Despite its reputation as a sport that lends itself to those in society who are a little more well off than others - 54 per cent of England's 2019 Six Nations squad went to private school - rugby union is not a mega money maker. The need to generate greater income has been well-publicised but hasn't been without its critics as many fear the selling of the sport's soul.

CVC Capital Partners is a name that many fans will already be aware of, having already financially backed the Gallagher Premiership, entered into talks to support the Guinness Pro14 in the same way and failed to couple with World Rugby to support a world league. The worry now is that they're within reaching distance of a stake in one of the sport's oldest and most admired competitions.

It's a deal that would unlock many a door for CVC. In return for the boost in funding, they would gain a say in the way the competition is run as well as impacting the wider rugby calendar - something which has played on the mind of those in the sport for a while. Talks about an extended schedule have been rattling around for some time, and this move takes that a step closer.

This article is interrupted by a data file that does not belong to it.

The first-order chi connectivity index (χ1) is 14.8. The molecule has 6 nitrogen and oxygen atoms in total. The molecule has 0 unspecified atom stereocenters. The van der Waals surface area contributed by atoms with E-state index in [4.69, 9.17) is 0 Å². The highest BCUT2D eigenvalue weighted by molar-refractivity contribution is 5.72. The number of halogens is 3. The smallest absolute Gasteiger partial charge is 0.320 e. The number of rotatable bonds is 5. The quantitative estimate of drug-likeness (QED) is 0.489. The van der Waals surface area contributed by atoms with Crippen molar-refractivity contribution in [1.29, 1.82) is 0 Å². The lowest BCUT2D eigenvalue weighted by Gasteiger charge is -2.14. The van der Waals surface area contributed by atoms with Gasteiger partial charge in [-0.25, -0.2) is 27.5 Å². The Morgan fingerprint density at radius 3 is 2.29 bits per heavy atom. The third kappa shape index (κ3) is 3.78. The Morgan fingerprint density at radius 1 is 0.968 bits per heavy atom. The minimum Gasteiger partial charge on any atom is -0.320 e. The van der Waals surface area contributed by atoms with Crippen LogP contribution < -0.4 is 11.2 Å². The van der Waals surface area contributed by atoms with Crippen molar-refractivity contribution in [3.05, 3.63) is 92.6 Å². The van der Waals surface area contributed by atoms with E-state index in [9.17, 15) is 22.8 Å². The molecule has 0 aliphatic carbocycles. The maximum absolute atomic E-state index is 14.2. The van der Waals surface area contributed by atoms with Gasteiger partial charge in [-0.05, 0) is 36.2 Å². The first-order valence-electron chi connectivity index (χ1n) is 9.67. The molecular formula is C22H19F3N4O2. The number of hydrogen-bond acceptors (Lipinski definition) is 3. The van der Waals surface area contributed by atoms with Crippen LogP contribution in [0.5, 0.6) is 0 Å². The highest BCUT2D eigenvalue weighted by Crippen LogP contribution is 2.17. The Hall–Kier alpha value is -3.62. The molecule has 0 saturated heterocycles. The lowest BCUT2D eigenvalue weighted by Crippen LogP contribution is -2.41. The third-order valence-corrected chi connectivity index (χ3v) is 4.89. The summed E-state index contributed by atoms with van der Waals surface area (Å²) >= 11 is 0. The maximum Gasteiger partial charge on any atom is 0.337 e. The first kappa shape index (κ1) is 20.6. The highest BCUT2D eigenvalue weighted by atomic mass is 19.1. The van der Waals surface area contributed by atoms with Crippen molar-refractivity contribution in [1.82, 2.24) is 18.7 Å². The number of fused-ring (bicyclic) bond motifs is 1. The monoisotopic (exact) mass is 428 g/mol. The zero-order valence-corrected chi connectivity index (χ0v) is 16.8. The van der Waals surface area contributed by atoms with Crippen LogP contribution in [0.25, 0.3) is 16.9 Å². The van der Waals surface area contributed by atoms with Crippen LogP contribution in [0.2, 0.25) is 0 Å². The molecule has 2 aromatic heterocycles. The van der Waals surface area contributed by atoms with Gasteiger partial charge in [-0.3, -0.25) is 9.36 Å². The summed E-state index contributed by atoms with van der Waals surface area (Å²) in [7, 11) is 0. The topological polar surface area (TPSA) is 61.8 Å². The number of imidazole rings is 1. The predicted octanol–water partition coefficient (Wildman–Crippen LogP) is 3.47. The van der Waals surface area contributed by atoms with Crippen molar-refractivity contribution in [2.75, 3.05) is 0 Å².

The quote below is from World Rugby's chief executive Brett Gosper, who is clearly concerned about CVC acquiring a controlling stake in the tournament despite previously negotiating with the firm. While the sport needs financial backing, it is the interest of the game and its professionals that must come before any element of money-making, which is what has historically stymied financial investment. In a sport where safety is paramount, there is only so much that can be done to activate and maximise partnerships, and whether or not CVC will prioritise that is of prime concern.